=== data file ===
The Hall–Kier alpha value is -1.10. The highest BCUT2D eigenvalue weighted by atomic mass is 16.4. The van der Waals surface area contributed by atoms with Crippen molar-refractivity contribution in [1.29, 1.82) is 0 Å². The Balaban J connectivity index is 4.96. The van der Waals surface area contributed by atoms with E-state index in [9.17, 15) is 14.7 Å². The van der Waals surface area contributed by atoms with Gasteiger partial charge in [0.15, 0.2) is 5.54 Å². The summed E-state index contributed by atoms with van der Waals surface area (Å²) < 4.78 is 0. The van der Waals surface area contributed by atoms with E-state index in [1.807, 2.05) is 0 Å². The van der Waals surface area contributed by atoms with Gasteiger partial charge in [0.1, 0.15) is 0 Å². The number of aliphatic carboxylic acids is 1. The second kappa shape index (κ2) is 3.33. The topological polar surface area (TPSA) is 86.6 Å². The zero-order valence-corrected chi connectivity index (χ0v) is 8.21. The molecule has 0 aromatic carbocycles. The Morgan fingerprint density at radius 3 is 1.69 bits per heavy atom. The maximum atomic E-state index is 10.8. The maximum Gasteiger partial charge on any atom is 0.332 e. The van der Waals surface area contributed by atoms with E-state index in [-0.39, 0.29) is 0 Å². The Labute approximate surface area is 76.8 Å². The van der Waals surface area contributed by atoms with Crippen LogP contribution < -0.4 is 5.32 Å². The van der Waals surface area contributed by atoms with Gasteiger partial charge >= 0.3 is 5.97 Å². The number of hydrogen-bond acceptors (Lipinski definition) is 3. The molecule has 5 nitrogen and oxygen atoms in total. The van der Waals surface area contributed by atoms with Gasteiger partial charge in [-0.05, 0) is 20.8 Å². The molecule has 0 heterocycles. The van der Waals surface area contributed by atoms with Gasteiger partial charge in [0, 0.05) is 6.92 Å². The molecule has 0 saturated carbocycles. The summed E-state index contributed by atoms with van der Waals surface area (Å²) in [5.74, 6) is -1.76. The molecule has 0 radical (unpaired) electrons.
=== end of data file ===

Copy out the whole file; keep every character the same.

The Hall–Kier alpha value is -1.10. The highest BCUT2D eigenvalue weighted by atomic mass is 16.4. The van der Waals surface area contributed by atoms with Crippen molar-refractivity contribution in [1.29, 1.82) is 0 Å². The Balaban J connectivity index is 4.96. The van der Waals surface area contributed by atoms with E-state index in [9.17, 15) is 14.7 Å². The van der Waals surface area contributed by atoms with Gasteiger partial charge in [0.15, 0.2) is 5.54 Å². The summed E-state index contributed by atoms with van der Waals surface area (Å²) < 4.78 is 0. The van der Waals surface area contributed by atoms with E-state index in [1.807, 2.05) is 0 Å². The van der Waals surface area contributed by atoms with Gasteiger partial charge in [0.1, 0.15) is 0 Å². The number of aliphatic carboxylic acids is 1. The second kappa shape index (κ2) is 3.33. The topological polar surface area (TPSA) is 86.6 Å². The zero-order valence-corrected chi connectivity index (χ0v) is 8.21. The molecule has 0 aromatic carbocycles. The Morgan fingerprint density at radius 3 is 1.69 bits per heavy atom. The maximum atomic E-state index is 10.8. The maximum Gasteiger partial charge on any atom is 0.332 e. The van der Waals surface area contributed by atoms with E-state index in [-0.39, 0.29) is 0 Å². The Labute approximate surface area is 76.8 Å². The van der Waals surface area contributed by atoms with Crippen LogP contribution < -0.4 is 5.32 Å². The van der Waals surface area contributed by atoms with Gasteiger partial charge >= 0.3 is 5.97 Å². The number of hydrogen-bond acceptors (Lipinski definition) is 3. The molecule has 5 nitrogen and oxygen atoms in total. The van der Waals surface area contributed by atoms with Gasteiger partial charge in [-0.05, 0) is 20.8 Å². The molecule has 0 heterocycles. The van der Waals surface area contributed by atoms with Gasteiger partial charge in [0, 0.05) is 6.92 Å². The molecule has 0 saturated carbocycles. The summed E-state index contributed by atoms with van der Waals surface area (Å²) in [5.74, 6) is -1.76. The molecule has 0 radical (unpaired) electrons.